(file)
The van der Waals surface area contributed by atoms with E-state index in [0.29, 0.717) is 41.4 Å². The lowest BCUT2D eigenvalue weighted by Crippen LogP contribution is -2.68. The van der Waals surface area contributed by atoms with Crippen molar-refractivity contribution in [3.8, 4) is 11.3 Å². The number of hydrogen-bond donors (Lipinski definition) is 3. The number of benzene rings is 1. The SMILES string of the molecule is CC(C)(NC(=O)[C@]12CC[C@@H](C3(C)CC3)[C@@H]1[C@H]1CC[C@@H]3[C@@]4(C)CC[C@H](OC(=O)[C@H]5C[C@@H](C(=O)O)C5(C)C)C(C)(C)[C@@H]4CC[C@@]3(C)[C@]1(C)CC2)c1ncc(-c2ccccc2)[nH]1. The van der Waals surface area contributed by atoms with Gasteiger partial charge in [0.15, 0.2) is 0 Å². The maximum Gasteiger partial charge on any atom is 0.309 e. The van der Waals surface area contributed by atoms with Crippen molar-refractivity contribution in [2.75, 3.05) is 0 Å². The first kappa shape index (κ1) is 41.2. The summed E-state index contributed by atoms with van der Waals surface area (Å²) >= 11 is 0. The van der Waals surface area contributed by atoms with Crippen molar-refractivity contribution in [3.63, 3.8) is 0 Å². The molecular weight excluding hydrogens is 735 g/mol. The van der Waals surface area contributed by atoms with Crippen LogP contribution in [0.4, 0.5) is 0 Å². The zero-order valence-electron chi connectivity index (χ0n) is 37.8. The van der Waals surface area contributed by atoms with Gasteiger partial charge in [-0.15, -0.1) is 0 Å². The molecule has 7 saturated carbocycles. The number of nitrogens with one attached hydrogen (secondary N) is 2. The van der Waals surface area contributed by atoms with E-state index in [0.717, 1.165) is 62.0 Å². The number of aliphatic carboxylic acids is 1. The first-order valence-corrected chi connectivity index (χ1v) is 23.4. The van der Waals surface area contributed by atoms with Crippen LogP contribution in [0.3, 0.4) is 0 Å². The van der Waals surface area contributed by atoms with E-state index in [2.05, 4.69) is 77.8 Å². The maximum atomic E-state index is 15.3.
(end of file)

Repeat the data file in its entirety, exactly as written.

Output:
The van der Waals surface area contributed by atoms with E-state index in [0.29, 0.717) is 41.4 Å². The lowest BCUT2D eigenvalue weighted by Crippen LogP contribution is -2.68. The van der Waals surface area contributed by atoms with Crippen molar-refractivity contribution in [3.8, 4) is 11.3 Å². The number of hydrogen-bond donors (Lipinski definition) is 3. The number of benzene rings is 1. The SMILES string of the molecule is CC(C)(NC(=O)[C@]12CC[C@@H](C3(C)CC3)[C@@H]1[C@H]1CC[C@@H]3[C@@]4(C)CC[C@H](OC(=O)[C@H]5C[C@@H](C(=O)O)C5(C)C)C(C)(C)[C@@H]4CC[C@@]3(C)[C@]1(C)CC2)c1ncc(-c2ccccc2)[nH]1. The van der Waals surface area contributed by atoms with Gasteiger partial charge in [0.15, 0.2) is 0 Å². The maximum Gasteiger partial charge on any atom is 0.309 e. The van der Waals surface area contributed by atoms with Crippen molar-refractivity contribution in [2.75, 3.05) is 0 Å². The first kappa shape index (κ1) is 41.2. The summed E-state index contributed by atoms with van der Waals surface area (Å²) >= 11 is 0. The van der Waals surface area contributed by atoms with Crippen molar-refractivity contribution in [3.63, 3.8) is 0 Å². The molecular weight excluding hydrogens is 735 g/mol. The van der Waals surface area contributed by atoms with Crippen LogP contribution in [0.4, 0.5) is 0 Å². The zero-order valence-electron chi connectivity index (χ0n) is 37.8. The van der Waals surface area contributed by atoms with Gasteiger partial charge in [-0.15, -0.1) is 0 Å². The molecule has 7 saturated carbocycles. The number of nitrogens with one attached hydrogen (secondary N) is 2. The van der Waals surface area contributed by atoms with E-state index in [0.717, 1.165) is 62.0 Å². The number of aliphatic carboxylic acids is 1. The first-order valence-corrected chi connectivity index (χ1v) is 23.4. The van der Waals surface area contributed by atoms with Crippen LogP contribution in [0.3, 0.4) is 0 Å². The van der Waals surface area contributed by atoms with E-state index in [2.05, 4.69) is 77.8 Å². The maximum atomic E-state index is 15.3.